Information, Sociability, Reality Check

I’ve been off RSS readers for a while, in part because of Google’s exit from the game, but also because of information overload. Thinking about using it again and revisiting some old stomping grounds in the blogosphere, I found Dan Cohen’s relevant comments on Ann Blair’s Too Much to Know. Seems I am in good company with my occasional ignoring of information—ignoring that I prefer to think won’t lead to, might even prevent, ignorance.

I treat Twitter rather cavalierly too, as if it were a place to hang out, learn stuff, share things, and then leave—sometimes for longer spells. If I view all these information inputs in social terms, this is a perfectly rational way to engage with the Twittersphere. If I worried about missing some bit of news, some fascinating article or weird event, I would never get anything done and my mind would become a still murkier mess. Besides, meaningful ideas and conversations tend to have longer lifespans, and they make themselves felt in other contexts.

Dan’s piece, indeed his whole blog, reminds me of another thing. Much ostensibly older writing on the web has value, and sometimes we should take a moment to read bits of it instead of gulping down and spewing forth a remixed version of the latest clever insight or rant. (I’m talking about myself here, bigly, uh, big league.)

History of Knowledge and Contemporary Discourse on Science

The polarizing contemporary debate on science in the United States could be extraordinarily interesting for historians of knowledge, if it were occurring in the past. Still, if we could divert our attention from the news for a moment, we might find it still offers some food for thought.

In the midst of the current conversation, which is experiencing renewed fervor under the new administration, the Twitterverse is exploding with talk of “truthiness,” “alternative facts,” “fact-based journalism,” “fake news,” and “lies.” This rhetoric encompasses not just climate science but also everyday policy-making and “s/he said” – “s/he said” arguments. It is easy to get caught up in this conversation, whose ideological and epistemological battle lines seem so clearly drawn, but one thing gets lost—most of the time, anyway.

A pair of tweets offered a funny and useful reminder recently. Alice Dreger remarked:

When the science march happens, I plan to be with my fellow historians and sociologists of science in the “yes, but” crowd.

And Ben Gross replied:


If the concerns of historians studying science in particular and knowledge more generally do not lend themselves to sloganeering, they nonetheless have something constructive to offer. For starters, the above tweets remind us that scientists are social beings in specific institutional and disciplinary contexts. The embeddedness of science goes further, however, for science coexists with other modes of knowing.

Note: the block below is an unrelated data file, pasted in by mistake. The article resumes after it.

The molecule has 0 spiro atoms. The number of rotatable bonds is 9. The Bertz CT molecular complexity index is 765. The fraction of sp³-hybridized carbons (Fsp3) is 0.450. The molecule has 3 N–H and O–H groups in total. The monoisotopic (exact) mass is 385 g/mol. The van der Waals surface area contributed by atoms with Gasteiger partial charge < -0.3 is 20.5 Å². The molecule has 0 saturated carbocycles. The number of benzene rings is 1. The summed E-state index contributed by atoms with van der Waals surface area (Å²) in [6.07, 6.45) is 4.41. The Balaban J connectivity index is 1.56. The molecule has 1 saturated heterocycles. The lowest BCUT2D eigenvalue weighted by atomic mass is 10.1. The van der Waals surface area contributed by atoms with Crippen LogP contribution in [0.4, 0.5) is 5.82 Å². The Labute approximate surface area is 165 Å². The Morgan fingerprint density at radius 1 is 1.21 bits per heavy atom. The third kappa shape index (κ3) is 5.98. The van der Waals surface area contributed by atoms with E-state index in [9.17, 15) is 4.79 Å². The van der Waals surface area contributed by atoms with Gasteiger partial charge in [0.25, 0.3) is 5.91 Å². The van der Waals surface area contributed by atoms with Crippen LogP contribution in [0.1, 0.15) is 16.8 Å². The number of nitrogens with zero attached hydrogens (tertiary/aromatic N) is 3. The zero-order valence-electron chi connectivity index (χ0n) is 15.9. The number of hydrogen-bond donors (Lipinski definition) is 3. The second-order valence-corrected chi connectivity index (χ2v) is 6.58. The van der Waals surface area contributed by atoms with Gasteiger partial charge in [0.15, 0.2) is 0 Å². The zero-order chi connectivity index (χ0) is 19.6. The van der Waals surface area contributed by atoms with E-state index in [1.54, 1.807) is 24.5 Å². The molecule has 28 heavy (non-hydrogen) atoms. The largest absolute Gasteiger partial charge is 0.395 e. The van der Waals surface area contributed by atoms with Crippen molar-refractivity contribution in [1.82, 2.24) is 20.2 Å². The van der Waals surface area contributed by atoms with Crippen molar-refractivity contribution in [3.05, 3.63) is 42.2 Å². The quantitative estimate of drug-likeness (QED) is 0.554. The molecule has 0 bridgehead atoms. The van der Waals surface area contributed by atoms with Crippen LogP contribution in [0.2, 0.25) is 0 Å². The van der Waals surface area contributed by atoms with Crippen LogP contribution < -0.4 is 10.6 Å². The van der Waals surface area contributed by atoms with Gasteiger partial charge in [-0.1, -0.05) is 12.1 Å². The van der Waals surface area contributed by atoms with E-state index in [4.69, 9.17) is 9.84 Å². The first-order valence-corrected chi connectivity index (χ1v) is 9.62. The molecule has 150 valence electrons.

Thus, if the scientific consensus about climate change is broadly correct, that does not mean we get to dismiss climate change deniers merely with rhetoric about “facts,” which themselves have a history. Instead, what if we were to take seriously the knowledge not only of the climate scientists and their allies but also of their opponents?

This question does not represent a naive argument about everything being relative. The point, instead, is to recall that the producers and adherents of science and other forms of academic knowledge coexist in sociocultural matrices with other forms of knowledge.

Leaving aside religion, metaphysics, or issues raised by quantum physics and the nature of consciousness, most people—scientists and laypeople alike—take the existence of objective reality as a given, at least in their everyday lives. They are also willing to accept many scientific findings that they cannot verify with their own senses. For many of these same people, however, climate science is a bridge too far. Why?

It is easy to blame the U.S. education system or the scientific community for not communicating the scientific method adequately. It is also easy to portray science and religion as mutually incompatible. Such approaches do not take seriously the agency of climate change deniers (or immunization rejectors, GMO opponents, etc.) and so cannot engage their opponents in a meaningful fashion. Disagreement takes on an ideological air. There is only right and wrong, good-faith actors and bad—or the terribly ignorant.

Such struggles are almost inevitable and probably necessary. Nonetheless, wouldn’t it be useful to explore the operations and logics of the alternative, non- or antiscientific knowledge that informs climate change deniers and skeptics of other scientifically supported practices? Put differently, the privileged position of scientific and other modes of academic knowing should not be allowed to blind us to other forms of knowing practiced by other social actors.

From this point of view, it seems to me, a knowledge perspective has much to offer, even if historians will have to leave current societal challenges surrounding knowledge to the sociologists and anthropologists.